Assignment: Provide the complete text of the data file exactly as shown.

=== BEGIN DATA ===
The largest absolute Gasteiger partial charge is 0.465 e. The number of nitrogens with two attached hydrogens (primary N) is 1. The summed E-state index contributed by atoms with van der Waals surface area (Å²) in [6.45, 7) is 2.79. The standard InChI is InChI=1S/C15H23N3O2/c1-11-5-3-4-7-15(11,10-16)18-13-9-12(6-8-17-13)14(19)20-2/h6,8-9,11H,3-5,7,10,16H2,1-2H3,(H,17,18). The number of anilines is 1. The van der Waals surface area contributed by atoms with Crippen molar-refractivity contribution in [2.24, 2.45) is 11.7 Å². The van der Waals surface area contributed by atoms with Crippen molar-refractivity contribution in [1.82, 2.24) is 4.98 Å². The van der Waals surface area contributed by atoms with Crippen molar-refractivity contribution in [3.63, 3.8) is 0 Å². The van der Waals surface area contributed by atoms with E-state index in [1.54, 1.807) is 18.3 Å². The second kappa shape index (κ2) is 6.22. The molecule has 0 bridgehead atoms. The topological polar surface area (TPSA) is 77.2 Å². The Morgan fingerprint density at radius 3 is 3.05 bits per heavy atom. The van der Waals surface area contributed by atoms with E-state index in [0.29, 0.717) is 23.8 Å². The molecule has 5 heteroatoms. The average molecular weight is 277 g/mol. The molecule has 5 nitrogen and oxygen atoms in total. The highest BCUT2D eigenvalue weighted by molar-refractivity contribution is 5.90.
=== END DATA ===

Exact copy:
The largest absolute Gasteiger partial charge is 0.465 e. The number of nitrogens with two attached hydrogens (primary N) is 1. The summed E-state index contributed by atoms with van der Waals surface area (Å²) in [6.45, 7) is 2.79. The standard InChI is InChI=1S/C15H23N3O2/c1-11-5-3-4-7-15(11,10-16)18-13-9-12(6-8-17-13)14(19)20-2/h6,8-9,11H,3-5,7,10,16H2,1-2H3,(H,17,18). The number of anilines is 1. The van der Waals surface area contributed by atoms with Crippen molar-refractivity contribution in [2.24, 2.45) is 11.7 Å². The van der Waals surface area contributed by atoms with Crippen molar-refractivity contribution in [1.82, 2.24) is 4.98 Å². The van der Waals surface area contributed by atoms with Crippen molar-refractivity contribution in [3.63, 3.8) is 0 Å². The van der Waals surface area contributed by atoms with E-state index in [1.54, 1.807) is 18.3 Å². The second kappa shape index (κ2) is 6.22. The molecule has 0 bridgehead atoms. The topological polar surface area (TPSA) is 77.2 Å². The Morgan fingerprint density at radius 3 is 3.05 bits per heavy atom. The van der Waals surface area contributed by atoms with E-state index in [0.29, 0.717) is 23.8 Å². The molecule has 5 heteroatoms. The average molecular weight is 277 g/mol. The molecule has 5 nitrogen and oxygen atoms in total. The highest BCUT2D eigenvalue weighted by molar-refractivity contribution is 5.90.